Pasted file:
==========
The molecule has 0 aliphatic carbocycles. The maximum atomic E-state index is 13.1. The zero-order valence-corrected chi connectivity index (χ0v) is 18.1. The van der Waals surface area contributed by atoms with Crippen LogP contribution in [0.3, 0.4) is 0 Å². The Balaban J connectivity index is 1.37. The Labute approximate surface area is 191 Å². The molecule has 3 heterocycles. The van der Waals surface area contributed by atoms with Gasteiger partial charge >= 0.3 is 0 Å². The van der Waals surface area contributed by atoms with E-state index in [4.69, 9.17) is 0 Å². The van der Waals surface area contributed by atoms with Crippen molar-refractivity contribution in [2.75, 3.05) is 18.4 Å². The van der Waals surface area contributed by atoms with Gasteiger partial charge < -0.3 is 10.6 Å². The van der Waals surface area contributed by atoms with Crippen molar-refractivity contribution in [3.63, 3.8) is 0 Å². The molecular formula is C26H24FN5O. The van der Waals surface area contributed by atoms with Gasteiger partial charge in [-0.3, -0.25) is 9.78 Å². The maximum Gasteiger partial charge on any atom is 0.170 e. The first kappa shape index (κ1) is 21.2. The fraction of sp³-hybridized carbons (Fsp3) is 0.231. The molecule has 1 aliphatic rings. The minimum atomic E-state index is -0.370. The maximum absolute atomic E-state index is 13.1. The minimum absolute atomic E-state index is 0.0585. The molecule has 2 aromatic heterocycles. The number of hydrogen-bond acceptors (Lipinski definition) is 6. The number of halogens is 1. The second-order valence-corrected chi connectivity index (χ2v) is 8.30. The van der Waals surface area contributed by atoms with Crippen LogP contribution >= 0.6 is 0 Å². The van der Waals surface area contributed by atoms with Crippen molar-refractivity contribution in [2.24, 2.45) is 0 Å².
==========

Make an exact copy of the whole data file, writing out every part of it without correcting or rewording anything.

The molecule has 0 aliphatic carbocycles. The maximum atomic E-state index is 13.1. The zero-order valence-corrected chi connectivity index (χ0v) is 18.1. The van der Waals surface area contributed by atoms with Crippen LogP contribution in [0.3, 0.4) is 0 Å². The Balaban J connectivity index is 1.37. The Labute approximate surface area is 191 Å². The molecule has 3 heterocycles. The van der Waals surface area contributed by atoms with Gasteiger partial charge >= 0.3 is 0 Å². The van der Waals surface area contributed by atoms with E-state index in [4.69, 9.17) is 0 Å². The van der Waals surface area contributed by atoms with Crippen molar-refractivity contribution in [2.75, 3.05) is 18.4 Å². The van der Waals surface area contributed by atoms with Gasteiger partial charge < -0.3 is 10.6 Å². The van der Waals surface area contributed by atoms with Crippen molar-refractivity contribution in [3.63, 3.8) is 0 Å². The molecular formula is C26H24FN5O. The van der Waals surface area contributed by atoms with Gasteiger partial charge in [-0.3, -0.25) is 9.78 Å². The maximum Gasteiger partial charge on any atom is 0.170 e. The first kappa shape index (κ1) is 21.2. The fraction of sp³-hybridized carbons (Fsp3) is 0.231. The molecule has 1 aliphatic rings. The minimum atomic E-state index is -0.370. The maximum absolute atomic E-state index is 13.1. The minimum absolute atomic E-state index is 0.0585. The molecule has 2 aromatic heterocycles. The number of hydrogen-bond acceptors (Lipinski definition) is 6. The number of halogens is 1. The second-order valence-corrected chi connectivity index (χ2v) is 8.30. The van der Waals surface area contributed by atoms with Crippen LogP contribution >= 0.6 is 0 Å². The van der Waals surface area contributed by atoms with Crippen molar-refractivity contribution in [2.24, 2.45) is 0 Å².